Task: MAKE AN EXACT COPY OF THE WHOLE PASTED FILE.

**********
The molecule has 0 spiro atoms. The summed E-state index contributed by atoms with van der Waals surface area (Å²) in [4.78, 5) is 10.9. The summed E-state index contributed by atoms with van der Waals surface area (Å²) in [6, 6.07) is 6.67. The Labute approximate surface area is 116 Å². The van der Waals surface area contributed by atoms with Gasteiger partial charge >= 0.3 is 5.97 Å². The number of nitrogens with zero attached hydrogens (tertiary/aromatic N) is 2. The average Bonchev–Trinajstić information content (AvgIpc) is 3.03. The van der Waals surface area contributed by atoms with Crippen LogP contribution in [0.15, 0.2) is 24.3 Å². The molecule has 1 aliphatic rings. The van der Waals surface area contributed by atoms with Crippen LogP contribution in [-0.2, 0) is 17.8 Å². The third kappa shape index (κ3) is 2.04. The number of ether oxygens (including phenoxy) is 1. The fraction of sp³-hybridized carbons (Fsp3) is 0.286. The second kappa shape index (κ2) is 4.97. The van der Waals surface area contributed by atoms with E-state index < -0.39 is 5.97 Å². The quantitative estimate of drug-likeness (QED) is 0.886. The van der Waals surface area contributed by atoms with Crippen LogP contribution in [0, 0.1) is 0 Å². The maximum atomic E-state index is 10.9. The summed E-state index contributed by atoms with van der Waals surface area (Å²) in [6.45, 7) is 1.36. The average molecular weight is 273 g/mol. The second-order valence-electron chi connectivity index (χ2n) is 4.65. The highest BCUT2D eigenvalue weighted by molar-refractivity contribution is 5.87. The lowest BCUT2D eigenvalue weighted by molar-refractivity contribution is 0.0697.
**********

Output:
The molecule has 0 spiro atoms. The summed E-state index contributed by atoms with van der Waals surface area (Å²) in [4.78, 5) is 10.9. The summed E-state index contributed by atoms with van der Waals surface area (Å²) in [6, 6.07) is 6.67. The Labute approximate surface area is 116 Å². The van der Waals surface area contributed by atoms with Gasteiger partial charge >= 0.3 is 5.97 Å². The number of nitrogens with zero attached hydrogens (tertiary/aromatic N) is 2. The average Bonchev–Trinajstić information content (AvgIpc) is 3.03. The van der Waals surface area contributed by atoms with Crippen LogP contribution in [0.15, 0.2) is 24.3 Å². The molecule has 1 aliphatic rings. The van der Waals surface area contributed by atoms with Crippen LogP contribution in [-0.2, 0) is 17.8 Å². The third kappa shape index (κ3) is 2.04. The number of ether oxygens (including phenoxy) is 1. The fraction of sp³-hybridized carbons (Fsp3) is 0.286. The second kappa shape index (κ2) is 4.97. The van der Waals surface area contributed by atoms with E-state index < -0.39 is 5.97 Å². The quantitative estimate of drug-likeness (QED) is 0.886. The van der Waals surface area contributed by atoms with Crippen LogP contribution in [0, 0.1) is 0 Å². The maximum atomic E-state index is 10.9. The summed E-state index contributed by atoms with van der Waals surface area (Å²) in [6.45, 7) is 1.36. The average molecular weight is 273 g/mol. The second-order valence-electron chi connectivity index (χ2n) is 4.65. The highest BCUT2D eigenvalue weighted by molar-refractivity contribution is 5.87. The lowest BCUT2D eigenvalue weighted by molar-refractivity contribution is 0.0697.